Mastodon is software that allows people to write text and upload media to a distributed, self-governed network of servers.
Share your wisdom here:
I run my own personal Mastodon server since 2023:
This present repo is for small notes and scripts for maintaining my instance.
There are some on the Internet that like to spam and attack Mastodon nodes. Often, this is related to political attacks, but it will run the gamut of the weirdness on Earth.
Groups of moderators are created, some working together, to allow them to shape their server as they like.
Rapidblock is software that allows Mastodon nodes to block unwanted servers more easily. It helps put the community back in charge of their own server. Or that's at least the goal, as far as I can tell. I am not the author of it. It is also in very early development, but is mature enough to try out, if you're familiar with server administration.
If you are running a
.deb APT based distro, it may work for you to install
it thusly (if you don't mind running shell scripts unseen--insecure...).
curl -s https://apt.rapidblock.org/install.sh | sudo bash
If you want to go right into the repo and grab a
.deb, they are here:
Note, there are packages for both amd64 (x86) and arm64.
Those builds don't install on Debian Bullseye (11/stable) though,
because they use zstd compression, which Bullseye APT
If you want to build it by hand, here's a q uick & dirty build for Debian Bullseye (11/stable).
To build, a newer
go compiler is needed than ships in the
main Bullseye repo. It is in the Bullseye backports repo.
/etc/apt/sources.list and make sure it has a line like this:
deb http://mirrors.kernel.org/debian bullseye-backports main
sudo apt update sudo apt install -t bullseye-backports golang-go git clone https://github.com/rapidblock-org/rapidblock cd rapidblock go install go build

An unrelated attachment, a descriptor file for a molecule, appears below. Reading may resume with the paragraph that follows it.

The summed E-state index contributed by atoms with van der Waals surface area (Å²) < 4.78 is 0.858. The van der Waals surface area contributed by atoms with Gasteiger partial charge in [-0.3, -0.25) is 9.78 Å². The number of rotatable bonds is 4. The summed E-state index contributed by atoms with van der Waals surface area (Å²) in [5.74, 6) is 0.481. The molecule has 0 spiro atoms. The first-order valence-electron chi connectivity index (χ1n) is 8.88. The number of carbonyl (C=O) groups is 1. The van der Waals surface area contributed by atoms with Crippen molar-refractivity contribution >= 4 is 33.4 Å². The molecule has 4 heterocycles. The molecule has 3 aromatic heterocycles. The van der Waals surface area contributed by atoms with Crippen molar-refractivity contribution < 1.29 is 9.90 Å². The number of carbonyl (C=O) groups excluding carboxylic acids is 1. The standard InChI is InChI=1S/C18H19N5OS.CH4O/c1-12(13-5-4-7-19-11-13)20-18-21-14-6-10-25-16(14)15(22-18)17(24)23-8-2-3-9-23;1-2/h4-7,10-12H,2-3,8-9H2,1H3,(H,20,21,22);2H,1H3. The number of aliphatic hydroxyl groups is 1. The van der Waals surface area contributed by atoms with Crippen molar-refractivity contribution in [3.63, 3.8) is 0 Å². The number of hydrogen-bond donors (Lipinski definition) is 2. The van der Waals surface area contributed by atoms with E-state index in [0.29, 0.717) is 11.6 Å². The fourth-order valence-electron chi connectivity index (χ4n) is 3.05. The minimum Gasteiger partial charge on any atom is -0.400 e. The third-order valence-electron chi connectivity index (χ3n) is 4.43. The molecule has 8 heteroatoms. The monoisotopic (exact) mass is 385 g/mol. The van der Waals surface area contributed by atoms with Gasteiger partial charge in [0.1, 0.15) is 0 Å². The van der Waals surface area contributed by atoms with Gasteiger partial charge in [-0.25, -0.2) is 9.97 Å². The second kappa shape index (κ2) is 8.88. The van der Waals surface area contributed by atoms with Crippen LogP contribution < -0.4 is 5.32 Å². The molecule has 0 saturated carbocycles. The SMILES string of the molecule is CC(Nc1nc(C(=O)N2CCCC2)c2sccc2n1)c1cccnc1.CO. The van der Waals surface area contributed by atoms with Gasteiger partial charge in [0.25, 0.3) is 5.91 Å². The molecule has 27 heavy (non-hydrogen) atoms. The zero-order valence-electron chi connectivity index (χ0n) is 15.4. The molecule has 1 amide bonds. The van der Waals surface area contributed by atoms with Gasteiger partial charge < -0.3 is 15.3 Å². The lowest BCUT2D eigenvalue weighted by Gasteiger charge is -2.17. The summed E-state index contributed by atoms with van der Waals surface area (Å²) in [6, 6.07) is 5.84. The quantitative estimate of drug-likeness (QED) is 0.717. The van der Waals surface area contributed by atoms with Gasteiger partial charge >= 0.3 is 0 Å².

That should build a binary
To confirm it works, run:
$ ./rapidblock --help unknown option: --help Usage: rapidblock [-tV] [-A value] [-c value] [-d value] [-D value] [-k value] [-m value] [-p value] [-s value] [-S value] [-x value] -A, --account-data-file=value [prepare-data] path to the groups.io cookies and database column mappings -c, --csv-file=value [export-csv] path to the CSV file to create -d, --data-file=value [prepare-data, export-csv,sign, verify, apply] path to the JSON file to create, export from, sign, verify, or apply -D, --database-url=value [apply] PostgreSQL database URL to connect to -k, --private-key-file=value [generate-key, sign] path to the base-64 Ed25519 private key file to sign with -m, --mode=value select mode of operation: prepare-data, export-csv,generate-key, sign, verify, apply -p, --public-key-file=value [generate-key, sign, verify] path to the base-64 Ed25519 public key file to verify with -s, --signature-file=value [sign, verify] path to the base-64 Ed25519 signature file to create or verify -S, --source-id=value [prepare-data] ID of the Google Sheet spreadsheet to pull data from -t, --text [sign, verify] perform newline canonicalization, under the assumption that --data-file is text -V, --version show version information and exit -x, --software=value [apply] select which server software is in use: mastodon-4.x, mastodon-3.x
Following the same setup as upstream used in their Debian package, we can manually copy files into place:
sudo mkdir -p /opt/rapidblock/share sudo mkdir -p /opt/rapidblock/scripts sudo mkdir -p /opt/rapidblock/bin sudo cp dist/cron.crontab /etc/cron.d/rapidblock sudo cp dist/cron.default /etc/default/rapidblock sudo cp dist/cron.sh /opt/rapidblock/scripts/cron.sh sudo cp dist/rapidblock_dot_org.pub /opt/rapidblock/share/rapidblock-dot-org.pub sudo cp rapidblock /opt/rapidblock/bin/rapidblock
This has to be run as the
sudo su - postgres curl -o /tmp/blocklist.json https://rapidblock.org/blocklist.json rapidblock \ --software=mastodon-4.x \ --mode=apply \ --data-file=/tmp/blocklist.json \ --database-url="postgresql:///mastodon_production"
Note the database name
mastodon_production was default for Mastodon
install, but you may have another name.
Running it may give output similar to this:
added 166 new block(s)
# Maybe for convenience ? XXX sudo ln -s /opt/rapidblock/bin/rapidblock /usr/local/bin # Need to find this file ? Not in repo. Downloaded? #sudo cp XXX opt/rapidblock/share/rapidblock.intoto.jsonl
I tried this to get an initial blocklist imported. The import appeared to work, and I can see it in the logs, but I don't see the actual list of blocked domains in the admin interface.
To get it working with cron, this file will likely need to be edited:
sudo $EDITOR /etc/default/rapidblock
Then change this line:
To something like this:
Issues with Rapidblock:
- Uses proprietary github.
- Uses proprietary google sheets.
- Uses proprietary groups.io.
Oliphant also has a block list. Overview:
Raw block list:
Another nice resource from Oliphant:
More Block Tools
I have only been running a Mastodon server for a week, and am just figuring out how it works as I go.
Unofficial project, not part of official Mastodon software or website. Upstream sources under their respective copyrights.
License: CC By SA 4.0 International and/or GPLv3+ at your discretion.
Copyright © 2022, Jeff Moe.